30 June 2014
Future of the American aviation in War Thunder
Pilots and tankers!
For the last part of our sneak peek at incoming reinforcements for development in War Thunder, here is our current vision to further enhance the national trees of air vehicles in the game. We will be highlighting the most noteworthy models not yet introduced and today we present to you our vision (not final) for American aircraft.
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AJ-1 (North American AJ Savage)
Developed from a US Navy request for an attack bomber able to carry nuclear weapon - the AJ-1 was the largest aircraft carrier plane of that time. Powered with two piston engines and a turbojet engine buried in the fuselage “Savage” was a fast plane, capable of flying 471 mph (750 km/h). Speed was it's main defence as the plane did not have any defensive armament but could carry up to 12,000 lb (5,400 kg) of bombs. The “Savage” started carrier operations in 1950, it was used in 1953 as nuclear deterrent in the Korean War and many of them went through a conversion to fuel tankers and reconnaissance aircraft known as AJ-1P / AJ-2P. In January 1960 planes were pulled out of active service.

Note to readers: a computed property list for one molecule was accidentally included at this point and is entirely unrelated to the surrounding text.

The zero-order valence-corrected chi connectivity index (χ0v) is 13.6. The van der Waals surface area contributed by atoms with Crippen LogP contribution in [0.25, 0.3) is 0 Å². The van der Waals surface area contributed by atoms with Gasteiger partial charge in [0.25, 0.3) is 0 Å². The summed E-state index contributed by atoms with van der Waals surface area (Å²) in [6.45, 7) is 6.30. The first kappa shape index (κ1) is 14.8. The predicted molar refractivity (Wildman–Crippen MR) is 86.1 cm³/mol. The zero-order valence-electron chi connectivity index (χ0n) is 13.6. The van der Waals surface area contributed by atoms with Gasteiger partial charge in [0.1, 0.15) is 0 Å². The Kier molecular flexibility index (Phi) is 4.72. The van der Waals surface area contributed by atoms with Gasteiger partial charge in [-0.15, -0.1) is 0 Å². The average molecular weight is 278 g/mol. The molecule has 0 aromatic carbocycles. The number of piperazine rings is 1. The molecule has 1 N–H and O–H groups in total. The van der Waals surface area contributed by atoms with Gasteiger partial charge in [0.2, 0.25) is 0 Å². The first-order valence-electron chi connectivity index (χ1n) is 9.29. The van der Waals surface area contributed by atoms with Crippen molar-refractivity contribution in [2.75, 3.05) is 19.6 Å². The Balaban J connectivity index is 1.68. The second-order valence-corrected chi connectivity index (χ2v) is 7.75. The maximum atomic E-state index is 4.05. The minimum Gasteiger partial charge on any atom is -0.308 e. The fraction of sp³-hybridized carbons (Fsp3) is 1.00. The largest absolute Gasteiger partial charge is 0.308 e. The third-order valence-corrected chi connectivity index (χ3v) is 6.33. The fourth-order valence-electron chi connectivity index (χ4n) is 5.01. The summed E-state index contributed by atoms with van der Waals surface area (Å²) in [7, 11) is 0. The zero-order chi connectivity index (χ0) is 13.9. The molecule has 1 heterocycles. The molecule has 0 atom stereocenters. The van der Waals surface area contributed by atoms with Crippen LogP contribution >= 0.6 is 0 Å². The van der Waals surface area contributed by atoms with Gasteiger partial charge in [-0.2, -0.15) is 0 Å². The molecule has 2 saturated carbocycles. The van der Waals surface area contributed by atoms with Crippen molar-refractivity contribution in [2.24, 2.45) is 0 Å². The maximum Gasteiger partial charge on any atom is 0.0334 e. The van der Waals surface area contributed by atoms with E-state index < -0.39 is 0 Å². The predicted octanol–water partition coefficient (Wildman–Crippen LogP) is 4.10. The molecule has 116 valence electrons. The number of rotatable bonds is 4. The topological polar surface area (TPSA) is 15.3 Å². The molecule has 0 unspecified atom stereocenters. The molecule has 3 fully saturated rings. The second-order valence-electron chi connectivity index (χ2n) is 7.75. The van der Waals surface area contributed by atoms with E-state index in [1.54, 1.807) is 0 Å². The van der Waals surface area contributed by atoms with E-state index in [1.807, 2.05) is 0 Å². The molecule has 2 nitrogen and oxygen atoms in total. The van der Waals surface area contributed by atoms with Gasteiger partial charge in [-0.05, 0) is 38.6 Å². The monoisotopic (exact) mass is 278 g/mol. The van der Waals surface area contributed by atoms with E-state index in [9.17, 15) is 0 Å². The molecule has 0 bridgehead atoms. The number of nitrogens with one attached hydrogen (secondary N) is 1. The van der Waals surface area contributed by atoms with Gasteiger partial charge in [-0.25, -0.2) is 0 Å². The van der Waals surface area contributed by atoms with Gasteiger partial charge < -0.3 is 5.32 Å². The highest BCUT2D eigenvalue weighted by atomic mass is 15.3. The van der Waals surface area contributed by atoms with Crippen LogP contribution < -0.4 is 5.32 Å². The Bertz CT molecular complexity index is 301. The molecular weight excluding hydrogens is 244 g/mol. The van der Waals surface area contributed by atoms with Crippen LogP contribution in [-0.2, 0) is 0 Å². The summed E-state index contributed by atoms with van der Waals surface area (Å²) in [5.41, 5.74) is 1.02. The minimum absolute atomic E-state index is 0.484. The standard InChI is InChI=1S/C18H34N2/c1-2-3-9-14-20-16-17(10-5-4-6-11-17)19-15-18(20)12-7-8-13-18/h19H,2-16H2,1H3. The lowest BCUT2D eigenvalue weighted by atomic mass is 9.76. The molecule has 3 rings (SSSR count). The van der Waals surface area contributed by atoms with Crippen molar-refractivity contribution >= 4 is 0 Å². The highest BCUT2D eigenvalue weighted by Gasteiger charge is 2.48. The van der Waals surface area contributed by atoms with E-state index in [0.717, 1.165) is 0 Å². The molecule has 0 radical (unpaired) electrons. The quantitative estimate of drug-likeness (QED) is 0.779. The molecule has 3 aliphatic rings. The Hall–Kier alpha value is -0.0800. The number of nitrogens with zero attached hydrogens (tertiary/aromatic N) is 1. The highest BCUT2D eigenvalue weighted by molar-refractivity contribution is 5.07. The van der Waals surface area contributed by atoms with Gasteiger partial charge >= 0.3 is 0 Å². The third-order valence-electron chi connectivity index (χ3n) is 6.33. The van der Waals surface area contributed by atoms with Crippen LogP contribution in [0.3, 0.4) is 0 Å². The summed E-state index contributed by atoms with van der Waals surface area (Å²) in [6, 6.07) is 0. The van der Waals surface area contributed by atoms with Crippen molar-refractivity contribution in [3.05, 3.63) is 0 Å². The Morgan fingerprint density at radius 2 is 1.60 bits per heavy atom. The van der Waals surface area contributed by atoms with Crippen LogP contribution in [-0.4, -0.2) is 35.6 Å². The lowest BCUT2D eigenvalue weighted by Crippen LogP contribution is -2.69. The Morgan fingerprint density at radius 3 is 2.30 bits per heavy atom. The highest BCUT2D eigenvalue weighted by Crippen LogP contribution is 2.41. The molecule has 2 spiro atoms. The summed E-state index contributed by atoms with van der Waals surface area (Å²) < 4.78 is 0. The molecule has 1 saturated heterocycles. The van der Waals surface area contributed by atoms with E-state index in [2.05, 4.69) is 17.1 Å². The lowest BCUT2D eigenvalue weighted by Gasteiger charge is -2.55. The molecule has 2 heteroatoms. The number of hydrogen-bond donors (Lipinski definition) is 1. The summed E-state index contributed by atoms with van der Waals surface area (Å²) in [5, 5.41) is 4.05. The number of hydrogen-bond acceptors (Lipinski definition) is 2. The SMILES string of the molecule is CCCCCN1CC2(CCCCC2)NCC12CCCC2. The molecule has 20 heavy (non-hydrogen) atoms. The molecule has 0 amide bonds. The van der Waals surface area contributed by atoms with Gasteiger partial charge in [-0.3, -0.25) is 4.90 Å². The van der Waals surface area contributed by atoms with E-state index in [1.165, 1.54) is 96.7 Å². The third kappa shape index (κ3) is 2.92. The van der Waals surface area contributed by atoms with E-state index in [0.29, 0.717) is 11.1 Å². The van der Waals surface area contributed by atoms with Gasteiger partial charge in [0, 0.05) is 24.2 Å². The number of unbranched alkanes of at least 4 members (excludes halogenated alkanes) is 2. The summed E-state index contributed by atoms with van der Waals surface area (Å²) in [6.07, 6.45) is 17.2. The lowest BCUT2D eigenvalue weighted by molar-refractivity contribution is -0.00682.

The P-61 Black Widow was developed by Jack Northrop based on a request by British Royal Air Force for a night fighter. The USAAC joined the program a bit later and in January 1941 a contract for prototypes was signed. The P-61 was a big plane for a fighter, powered with two Pratt & Whitney radial engines that were capable of pushing it to 366 mph (589 km/h). Armed with 4 x 20mm Hispano M2 cannons in the ventral fuselage and 4 x .50 cal machine guns in remotely operated fully traversing turret on top of the fuselage the plane had very formidable firepower. Four bombs up to 1,600 lb (726 kg) each or six 5 in (127 mm) HVAR rockets could be equipped for ground attack. It had 3 crew members and SCR-720 radar set which was used to guide pilot to targets. The P-61 was credited with scoring the final kill of the war when it shot down a Nakajima Ki-44 "Tojo" on August 14/15.
Designed during WW2 to fulfill USN requirement for single-seat, long-range torpedo/dive bomber, the “Skyrider” went into service in 1950 and in the years to come proved to be a great ground attack machine armed with 4 x M2 Hispano cannons and up to 8,000 lb (3,600 kg) of ordnance on 15 external hardpoints. The First “Skyraider” went into the action from the Valley Forge with VA-55 on 3 July 1950 and last “Skyraiders” were taken from USN/USMC/USAF service in 1972, while serving in the French l’Armee de l’Air in Chad until 1976. This truly remarkable plane was serving in both the Korean and Vietnam war and was also flown by British, French, South Vietnamese and Swedish air forces. The Plane was also used as an early warning aircraft equipped with a powerful radar.
Join the discussion about the future of the American aircraft tree here!
Also take a look at the British, Japanese, Soviet and German trees!
The War Thunder team